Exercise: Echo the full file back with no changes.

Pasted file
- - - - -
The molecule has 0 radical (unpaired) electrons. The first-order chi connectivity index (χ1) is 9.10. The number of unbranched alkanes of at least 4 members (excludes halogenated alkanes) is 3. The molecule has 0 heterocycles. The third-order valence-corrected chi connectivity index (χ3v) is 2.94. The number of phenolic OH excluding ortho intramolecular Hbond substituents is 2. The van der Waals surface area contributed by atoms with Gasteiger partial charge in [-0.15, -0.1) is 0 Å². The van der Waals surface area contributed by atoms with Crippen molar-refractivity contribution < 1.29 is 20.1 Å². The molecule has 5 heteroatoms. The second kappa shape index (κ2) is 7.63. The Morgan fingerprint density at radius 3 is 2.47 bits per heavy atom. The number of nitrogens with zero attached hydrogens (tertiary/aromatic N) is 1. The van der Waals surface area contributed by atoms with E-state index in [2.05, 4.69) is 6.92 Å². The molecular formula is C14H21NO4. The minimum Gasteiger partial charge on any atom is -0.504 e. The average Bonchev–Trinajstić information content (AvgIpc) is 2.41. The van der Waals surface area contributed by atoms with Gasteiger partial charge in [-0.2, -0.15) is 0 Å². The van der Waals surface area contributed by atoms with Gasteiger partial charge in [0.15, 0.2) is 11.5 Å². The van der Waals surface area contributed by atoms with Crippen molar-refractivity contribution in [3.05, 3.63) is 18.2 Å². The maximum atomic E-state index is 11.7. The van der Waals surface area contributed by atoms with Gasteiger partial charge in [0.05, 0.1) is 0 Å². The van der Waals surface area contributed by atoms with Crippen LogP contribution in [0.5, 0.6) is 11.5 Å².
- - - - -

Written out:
The molecule has 0 radical (unpaired) electrons. The first-order chi connectivity index (χ1) is 9.10. The number of unbranched alkanes of at least 4 members (excludes halogenated alkanes) is 3. The molecule has 0 heterocycles. The third-order valence-corrected chi connectivity index (χ3v) is 2.94. The number of phenolic OH excluding ortho intramolecular Hbond substituents is 2. The van der Waals surface area contributed by atoms with Gasteiger partial charge in [-0.15, -0.1) is 0 Å². The van der Waals surface area contributed by atoms with Crippen molar-refractivity contribution < 1.29 is 20.1 Å². The molecule has 5 heteroatoms. The second kappa shape index (κ2) is 7.63. The Morgan fingerprint density at radius 3 is 2.47 bits per heavy atom. The number of nitrogens with zero attached hydrogens (tertiary/aromatic N) is 1. The van der Waals surface area contributed by atoms with E-state index in [2.05, 4.69) is 6.92 Å². The molecular formula is C14H21NO4. The minimum Gasteiger partial charge on any atom is -0.504 e. The average Bonchev–Trinajstić information content (AvgIpc) is 2.41. The van der Waals surface area contributed by atoms with Gasteiger partial charge in [-0.2, -0.15) is 0 Å². The van der Waals surface area contributed by atoms with Gasteiger partial charge in [0.15, 0.2) is 11.5 Å². The van der Waals surface area contributed by atoms with Crippen molar-refractivity contribution in [3.05, 3.63) is 18.2 Å². The maximum atomic E-state index is 11.7. The van der Waals surface area contributed by atoms with Gasteiger partial charge in [0.05, 0.1) is 0 Å². The van der Waals surface area contributed by atoms with Crippen LogP contribution in [0.5, 0.6) is 11.5 Å².